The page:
Mar
01
2007

Media on Medicare

Don’t mess with success—or corporate profits

With the new Democratic Congress promising to let the Medicare prescription drug program negotiate lower prices from drug companies, those companies have gotten their friends in the media to find some reason—any reason—why this would be a bad idea.

The Washington Post, happy to defend corporate profits, declared in the lead paragraph of a front-page November 26 article that Democrats were in danger of “wrecking a program that has proven cheaper and more popular than anyone imagined.”

“Anyone” clearly doesn’t include Congress, which barely passed the program in 2003 based on the White House’s 10-year cost projection of less than $400 billion (though, as the chief Medicare actuary revealed shortly after passage, a higher projection was suppressed by the Bush administration—New York Times, 3/25/04). The latest 10-year estimate: $797 billion (www.hhs.gov, 9/29/06), a doubling of the cost in less than three years. But that original estimate was nowhere to be found in the latest round of Medicare stories singing the program’s praises.

It’s true that the projected cost for 2006 was reduced significantly, from $38.1 billion to $30.5 billion (www.hhs.gov, 9/26/06). The biggest reason for this cost reduction, though, was that far fewer people than expected signed up for the plan (AP, 11/28/06). But isn’t it “more popular than anyone imagined”? The Post article cited polls saying that “more than 80 percent of enrollees are satisfied”—but that figure has to do with whether people feel they’ve chosen the right plan out of the many offered by the program, not whether they’re happy with the program itself.

A Wall Street Journal/Harris poll released November 20, for example, found 75 percent of enrollees were satisfied with their plan—but only 59 percent gave a positive rating to the program. And those who enroll, of course, are more positive than those who are eligible but don’t enroll; among all people over age 65, only 47 percent give the Medicare drug program positive marks. Did no one “imagine” that a program costing hundreds of billions of dollars would get the approval of more than half the people it was supposed to benefit?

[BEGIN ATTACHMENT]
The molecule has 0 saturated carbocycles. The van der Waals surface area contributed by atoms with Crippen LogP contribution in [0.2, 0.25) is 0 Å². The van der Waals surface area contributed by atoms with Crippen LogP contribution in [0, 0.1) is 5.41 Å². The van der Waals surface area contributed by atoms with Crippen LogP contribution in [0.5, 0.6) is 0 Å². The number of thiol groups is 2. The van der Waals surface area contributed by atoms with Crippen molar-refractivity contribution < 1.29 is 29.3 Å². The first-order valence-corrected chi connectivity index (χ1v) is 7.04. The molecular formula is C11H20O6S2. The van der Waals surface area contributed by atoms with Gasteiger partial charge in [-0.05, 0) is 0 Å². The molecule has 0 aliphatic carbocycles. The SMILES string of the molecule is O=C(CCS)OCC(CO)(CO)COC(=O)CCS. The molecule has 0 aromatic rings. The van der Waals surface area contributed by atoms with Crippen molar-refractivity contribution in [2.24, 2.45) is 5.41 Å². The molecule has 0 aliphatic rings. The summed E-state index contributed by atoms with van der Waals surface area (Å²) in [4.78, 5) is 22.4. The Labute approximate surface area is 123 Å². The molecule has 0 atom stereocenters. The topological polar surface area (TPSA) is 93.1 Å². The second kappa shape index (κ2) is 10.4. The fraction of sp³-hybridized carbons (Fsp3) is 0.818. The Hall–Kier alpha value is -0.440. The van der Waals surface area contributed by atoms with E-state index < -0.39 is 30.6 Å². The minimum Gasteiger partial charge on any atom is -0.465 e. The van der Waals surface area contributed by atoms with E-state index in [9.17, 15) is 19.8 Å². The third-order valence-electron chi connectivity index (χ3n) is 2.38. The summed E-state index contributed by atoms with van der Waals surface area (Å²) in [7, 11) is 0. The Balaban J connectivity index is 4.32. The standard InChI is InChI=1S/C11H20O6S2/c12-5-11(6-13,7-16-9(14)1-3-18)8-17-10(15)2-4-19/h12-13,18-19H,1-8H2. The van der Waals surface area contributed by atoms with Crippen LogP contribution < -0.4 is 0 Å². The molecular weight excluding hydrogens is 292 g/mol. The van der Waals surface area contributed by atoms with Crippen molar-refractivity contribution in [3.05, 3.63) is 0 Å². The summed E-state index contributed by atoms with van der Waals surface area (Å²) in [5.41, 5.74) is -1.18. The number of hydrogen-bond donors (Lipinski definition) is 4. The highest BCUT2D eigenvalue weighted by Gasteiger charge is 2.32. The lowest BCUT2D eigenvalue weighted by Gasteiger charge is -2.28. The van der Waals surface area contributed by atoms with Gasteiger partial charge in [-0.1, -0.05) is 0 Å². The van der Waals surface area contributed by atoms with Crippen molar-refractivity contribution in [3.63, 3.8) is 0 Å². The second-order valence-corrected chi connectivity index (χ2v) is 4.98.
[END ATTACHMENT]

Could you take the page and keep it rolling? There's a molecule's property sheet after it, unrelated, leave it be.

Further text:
No doubt the program would be more popular with its beneficiaries if it cost them less, which price negotiation would almost certainly achieve. But the drug companies—and their media steno-graphers—are making dire predictions about all the different ways the Democrats’ plans could “wreck” the program.

A Chicago Tribune editorial (12/3/06) warned that “drug companies would lose the incentive to invest in research” if “the feds were able to wring huge discounts from drugmakers.” Unmentioned in the Tribune and virtually every other mainstream article on the plan is that the drug industry’s profit margins, at about 18 percent of sales, are the highest in the business world (New York Review of Books, 7/15/04). As economist Dean Baker noted (Beat the Press, 11/26/06),

lower prices may also mean less marketing (the industry spending approximately as much on marketing as it does on research). It might also mean less copycat research. (According to the industry’s own analysis, approximately two-thirds of its research spending goes to developing copycat drugs.)

Baker went on to point out that the drug industry still makes a profit with the much lower prices it charges the Veterans Administration, Medicaid, Canada and all the other countries who negotiate prices with them; otherwise, it wouldn’t engage in those transactions.

Another media-accepted argument is that even if the Dems manage to give Medicare the power to negotiate with drug companies, “the official congressional scorekeepers aren’t persuaded that the government would actually save money” (Wall Street Journal, 12/7/06). Though the much smaller VA program has successfully negotiated prices 40 percent-50 percent lower than the prices private insurers have negotiated under Medicare (Beat the Press, 12/7/06), the Chicago Tribune editorial warned that “it’s unclear whether Medicare would be able to copy that success,” since, as the paper argued, “the VA offers a much smaller variety of drugs than most private Medicare plans, and tightly controls its costs in other ways.” And, as the media emphasized, “limiting choice would be unacceptable to many Medicare beneficiaries” (Washington Post, 11/26/06) because “American consumers have repeatedly resisted efforts to save money on medical care by restricting choice” (L.A. Times, 11/26/06).

Actually, the main reason the VA offers fewer drugs is that it has tough standards for effectiveness and safety (standards that the belatedly withdrawn Vioxx, for example, never met—Tapped, 11/27/06). That’s part of the reason why the New England Journal of Medicine (5/29/03) concluded that VA care was significantly better than Medicare’s fee-for-service program.

Of course, it’s odd to read journalists who are obviously working from drug-company talking points arguing that allowing Medicare to negotiate prices wouldn’t save any money. It’s because it would save money, lots of it, that Big Pharma is fighting the idea so hard. The New York Times reported (11/24/06) on the drug industry’s quick and massive mobilization to respond to the new threat to their Medicare windfall. “It’s all hands on deck,” said Ken Johnson, a senior vice president at Pharmaceutical Research and Manufacturers of America. In the recent media blitz, mainstream journalists have been acting as loyal members of that crew.